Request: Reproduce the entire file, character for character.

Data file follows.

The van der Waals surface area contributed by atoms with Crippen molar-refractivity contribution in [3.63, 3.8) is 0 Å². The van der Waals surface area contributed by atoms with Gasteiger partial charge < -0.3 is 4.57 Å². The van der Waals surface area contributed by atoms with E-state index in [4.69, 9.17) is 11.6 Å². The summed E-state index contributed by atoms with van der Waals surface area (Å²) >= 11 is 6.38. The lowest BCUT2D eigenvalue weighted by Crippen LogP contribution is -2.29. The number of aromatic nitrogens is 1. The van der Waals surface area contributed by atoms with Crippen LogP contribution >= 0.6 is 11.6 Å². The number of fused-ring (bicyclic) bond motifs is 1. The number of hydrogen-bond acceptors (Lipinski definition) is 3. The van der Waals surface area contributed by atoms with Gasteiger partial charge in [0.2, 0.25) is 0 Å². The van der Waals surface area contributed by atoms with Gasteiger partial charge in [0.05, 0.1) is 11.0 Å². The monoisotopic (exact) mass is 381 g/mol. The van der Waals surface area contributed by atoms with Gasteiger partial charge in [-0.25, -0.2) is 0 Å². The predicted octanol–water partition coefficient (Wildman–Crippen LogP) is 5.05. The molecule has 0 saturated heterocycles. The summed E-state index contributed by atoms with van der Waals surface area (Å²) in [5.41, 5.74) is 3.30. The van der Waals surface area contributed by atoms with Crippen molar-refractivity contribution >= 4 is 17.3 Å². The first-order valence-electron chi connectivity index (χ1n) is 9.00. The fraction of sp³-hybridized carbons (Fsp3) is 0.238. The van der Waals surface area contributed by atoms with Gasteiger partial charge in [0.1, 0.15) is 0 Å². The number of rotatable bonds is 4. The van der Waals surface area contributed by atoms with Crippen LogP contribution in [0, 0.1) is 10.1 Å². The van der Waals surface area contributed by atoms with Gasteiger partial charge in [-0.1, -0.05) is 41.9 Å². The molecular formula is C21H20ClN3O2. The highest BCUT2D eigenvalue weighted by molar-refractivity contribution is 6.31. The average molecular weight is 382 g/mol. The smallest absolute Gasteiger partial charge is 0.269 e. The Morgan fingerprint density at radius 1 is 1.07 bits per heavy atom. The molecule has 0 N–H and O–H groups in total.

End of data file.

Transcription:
The van der Waals surface area contributed by atoms with Crippen molar-refractivity contribution in [3.63, 3.8) is 0 Å². The van der Waals surface area contributed by atoms with Gasteiger partial charge < -0.3 is 4.57 Å². The van der Waals surface area contributed by atoms with E-state index in [4.69, 9.17) is 11.6 Å². The summed E-state index contributed by atoms with van der Waals surface area (Å²) >= 11 is 6.38. The lowest BCUT2D eigenvalue weighted by Crippen LogP contribution is -2.29. The number of aromatic nitrogens is 1. The van der Waals surface area contributed by atoms with Crippen LogP contribution >= 0.6 is 11.6 Å². The number of fused-ring (bicyclic) bond motifs is 1. The number of hydrogen-bond acceptors (Lipinski definition) is 3. The van der Waals surface area contributed by atoms with Gasteiger partial charge in [0.2, 0.25) is 0 Å². The van der Waals surface area contributed by atoms with Gasteiger partial charge in [0.05, 0.1) is 11.0 Å². The monoisotopic (exact) mass is 381 g/mol. The van der Waals surface area contributed by atoms with Gasteiger partial charge in [-0.25, -0.2) is 0 Å². The predicted octanol–water partition coefficient (Wildman–Crippen LogP) is 5.05. The molecule has 0 saturated heterocycles. The summed E-state index contributed by atoms with van der Waals surface area (Å²) in [5.41, 5.74) is 3.30. The van der Waals surface area contributed by atoms with Crippen molar-refractivity contribution >= 4 is 17.3 Å². The first-order valence-electron chi connectivity index (χ1n) is 9.00. The fraction of sp³-hybridized carbons (Fsp3) is 0.238. The van der Waals surface area contributed by atoms with Gasteiger partial charge in [0.1, 0.15) is 0 Å². The number of rotatable bonds is 4. The van der Waals surface area contributed by atoms with Crippen LogP contribution in [0, 0.1) is 10.1 Å². The van der Waals surface area contributed by atoms with Gasteiger partial charge in [-0.1, -0.05) is 41.9 Å². The molecular formula is C21H20ClN3O2. The highest BCUT2D eigenvalue weighted by molar-refractivity contribution is 6.31. The average molecular weight is 382 g/mol. The smallest absolute Gasteiger partial charge is 0.269 e. The Morgan fingerprint density at radius 1 is 1.07 bits per heavy atom. The molecule has 0 N–H and O–H groups in total.